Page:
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Responsible Experts & Stewards of Intent

As creators, we bring new things into existence. The things we create require vision and form. They also require different kinds of expertise to manifest. As the things we create become more and more complicated, it’s  harder to stay an expert in everything needed to make a thing. And because of that ever increasing complexity, it is becoming more important to not only have a vision, but to make sure what gets created lives up to that vision.

Twice this week, the idea of stewardship has come up. First, with A.M. Bhatt’s discussion about the distinction between ownership and stewardship. And then again at Richard Poulin’s lecture on Graphic Design and Architecture where he talked about being a steward of design intent. This topic has me ask what it means to be a responsible creator.

In the complex work Fathom does, we can’t possibly be an expert in every single aspect of what it takes to build every element of  that work. Does that make us any less of an effective creator? I would say no, it takes 100’s if not 1,000’s of individuals with unique expertise to erect a reasonably sized building. It’s what else we contribute that has what we do be valuable beyond expertise. We serve as stewards of intent; assuring that the intent of what was to be conceived, is the measurable result of what we create.

As responsible creators, what parts of bringing new things into existence should we be stewards of, or qualified to be experts at? Saying you’re an expert, because you feel like saying no would put you at a disadvantage with your client, is irresponsible. Conversely declaring you will be the steward of intent carries its own massive responsibility. It’s the relationship between stewardship and expertise that needs to be continuously evaluated if we are to be responsible for the the outcome of our work. That relationship needs to be continuously evaluated with every project and with every client. We need to ask ourselves, expertise in what, and stewardship of what, am I best serving my client by taking responsibility for.

The cure for your business challenge might be the cause

There are as many warnings to the dangers of Self-Diagnosis as there are experts warning us. In my experience, it’s not good enough to heed their advice and “Don’t self-diagnose. Trust the experts.”

From our physical health, to personal finance, to strategic planning, we all have a tendency to want to figure things out ourselves. And with the plethora of case studies about expert solutions that worked for others to point to, its no wonder we not only self-diagnos, but self-medicate.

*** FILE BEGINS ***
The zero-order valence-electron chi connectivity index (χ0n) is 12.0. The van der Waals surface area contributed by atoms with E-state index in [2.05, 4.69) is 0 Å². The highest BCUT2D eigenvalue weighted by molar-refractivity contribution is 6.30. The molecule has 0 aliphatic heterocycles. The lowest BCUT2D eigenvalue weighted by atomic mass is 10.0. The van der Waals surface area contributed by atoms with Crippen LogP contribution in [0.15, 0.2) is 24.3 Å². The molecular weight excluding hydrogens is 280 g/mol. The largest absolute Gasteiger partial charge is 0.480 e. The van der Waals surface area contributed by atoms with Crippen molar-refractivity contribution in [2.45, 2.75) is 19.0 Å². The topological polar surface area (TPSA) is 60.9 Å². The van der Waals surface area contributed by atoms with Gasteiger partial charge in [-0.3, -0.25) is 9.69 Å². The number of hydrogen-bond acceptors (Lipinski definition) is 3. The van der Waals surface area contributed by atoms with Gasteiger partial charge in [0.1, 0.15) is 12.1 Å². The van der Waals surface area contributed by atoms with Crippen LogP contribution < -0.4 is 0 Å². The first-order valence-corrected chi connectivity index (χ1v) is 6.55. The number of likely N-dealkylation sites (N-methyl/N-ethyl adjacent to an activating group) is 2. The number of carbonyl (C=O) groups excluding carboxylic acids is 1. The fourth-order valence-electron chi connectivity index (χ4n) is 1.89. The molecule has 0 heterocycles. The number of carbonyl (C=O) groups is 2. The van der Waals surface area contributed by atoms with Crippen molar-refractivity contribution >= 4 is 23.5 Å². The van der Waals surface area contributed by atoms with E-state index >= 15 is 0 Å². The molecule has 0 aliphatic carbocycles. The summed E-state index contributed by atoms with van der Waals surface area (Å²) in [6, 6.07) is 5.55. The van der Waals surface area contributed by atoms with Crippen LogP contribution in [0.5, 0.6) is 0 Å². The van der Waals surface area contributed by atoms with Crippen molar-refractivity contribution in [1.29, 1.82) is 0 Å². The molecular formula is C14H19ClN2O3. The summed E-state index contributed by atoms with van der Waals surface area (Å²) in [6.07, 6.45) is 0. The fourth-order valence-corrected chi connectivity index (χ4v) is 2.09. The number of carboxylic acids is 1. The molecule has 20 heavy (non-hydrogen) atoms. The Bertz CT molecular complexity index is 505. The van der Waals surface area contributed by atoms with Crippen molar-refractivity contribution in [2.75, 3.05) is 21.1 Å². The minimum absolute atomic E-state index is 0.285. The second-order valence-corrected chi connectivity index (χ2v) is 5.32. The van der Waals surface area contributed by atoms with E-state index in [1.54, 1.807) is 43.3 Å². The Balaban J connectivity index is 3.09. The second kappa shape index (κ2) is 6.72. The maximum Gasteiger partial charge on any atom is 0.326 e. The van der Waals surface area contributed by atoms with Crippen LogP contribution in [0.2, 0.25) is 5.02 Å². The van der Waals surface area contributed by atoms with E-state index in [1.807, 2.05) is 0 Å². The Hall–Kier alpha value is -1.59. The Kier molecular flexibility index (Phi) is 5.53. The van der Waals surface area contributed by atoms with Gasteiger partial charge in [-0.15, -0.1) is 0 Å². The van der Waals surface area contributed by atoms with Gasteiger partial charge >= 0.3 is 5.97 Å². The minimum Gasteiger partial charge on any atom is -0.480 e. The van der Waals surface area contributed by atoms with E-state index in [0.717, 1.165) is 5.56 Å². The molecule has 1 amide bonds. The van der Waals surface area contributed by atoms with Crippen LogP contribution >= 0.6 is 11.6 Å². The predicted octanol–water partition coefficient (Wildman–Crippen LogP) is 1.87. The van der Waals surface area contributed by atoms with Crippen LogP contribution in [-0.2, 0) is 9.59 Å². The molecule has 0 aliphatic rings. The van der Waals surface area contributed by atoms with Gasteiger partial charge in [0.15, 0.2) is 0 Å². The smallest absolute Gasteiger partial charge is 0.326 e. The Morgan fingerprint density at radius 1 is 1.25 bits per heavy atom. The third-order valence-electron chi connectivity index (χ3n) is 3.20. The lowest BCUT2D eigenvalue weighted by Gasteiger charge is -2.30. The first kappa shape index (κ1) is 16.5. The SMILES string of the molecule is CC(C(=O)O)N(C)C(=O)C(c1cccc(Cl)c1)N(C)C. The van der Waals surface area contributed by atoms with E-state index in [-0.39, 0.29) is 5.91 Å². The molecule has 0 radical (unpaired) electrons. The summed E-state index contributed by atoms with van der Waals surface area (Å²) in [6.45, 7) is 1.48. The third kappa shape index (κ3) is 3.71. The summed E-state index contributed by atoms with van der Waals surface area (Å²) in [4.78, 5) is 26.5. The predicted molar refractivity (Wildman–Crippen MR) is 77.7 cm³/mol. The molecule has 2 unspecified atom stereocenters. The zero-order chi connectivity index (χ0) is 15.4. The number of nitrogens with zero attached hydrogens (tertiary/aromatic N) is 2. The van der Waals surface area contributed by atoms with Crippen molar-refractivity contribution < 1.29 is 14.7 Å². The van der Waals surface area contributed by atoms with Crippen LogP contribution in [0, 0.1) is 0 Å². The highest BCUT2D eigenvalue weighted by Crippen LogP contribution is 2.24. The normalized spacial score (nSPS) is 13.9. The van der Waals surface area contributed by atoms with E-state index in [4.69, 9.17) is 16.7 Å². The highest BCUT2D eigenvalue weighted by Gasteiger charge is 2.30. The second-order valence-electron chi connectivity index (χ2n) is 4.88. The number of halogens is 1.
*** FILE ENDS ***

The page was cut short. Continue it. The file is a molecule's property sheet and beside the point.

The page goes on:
Organizations are particularly prone to this. They experience some kind of symptom, such as lower sales, and they immediately look to the latest cure, like a new website, or content marketing program because there is plenty of evidence online that says when X is the issue, Y is the cure.

When we point to past examples, we are limiting the possible solution to what has already been done. This assumes applying what has already been done for others, will be adequate for your business. This is one of the reasons organizations within the same market space are often hard to tell apart. They use the same solutions to the same problems and experience the same outcomes.

What if what you really desire, isn’t a cure that everyone else is using, but something that has never been done. Something that will not only alleviate the symptoms you’re facing, but will in fact set a new precedent and move you apart from the others. We know it’s possible. We see organizations setting precedents all the time. But why is it that we look at those kinds of organizations as rare and only for the “risk-takers” and “mavericks.”

Al Bhatt, from the Center for Leadership Studies talks about a fundamental flaw in the way we traditionally think about change. He states, “Most companies react to change as a disease that needs a cure.” He suggests we need to think of change as a condition that needs on-going treatment. There is no cure for change.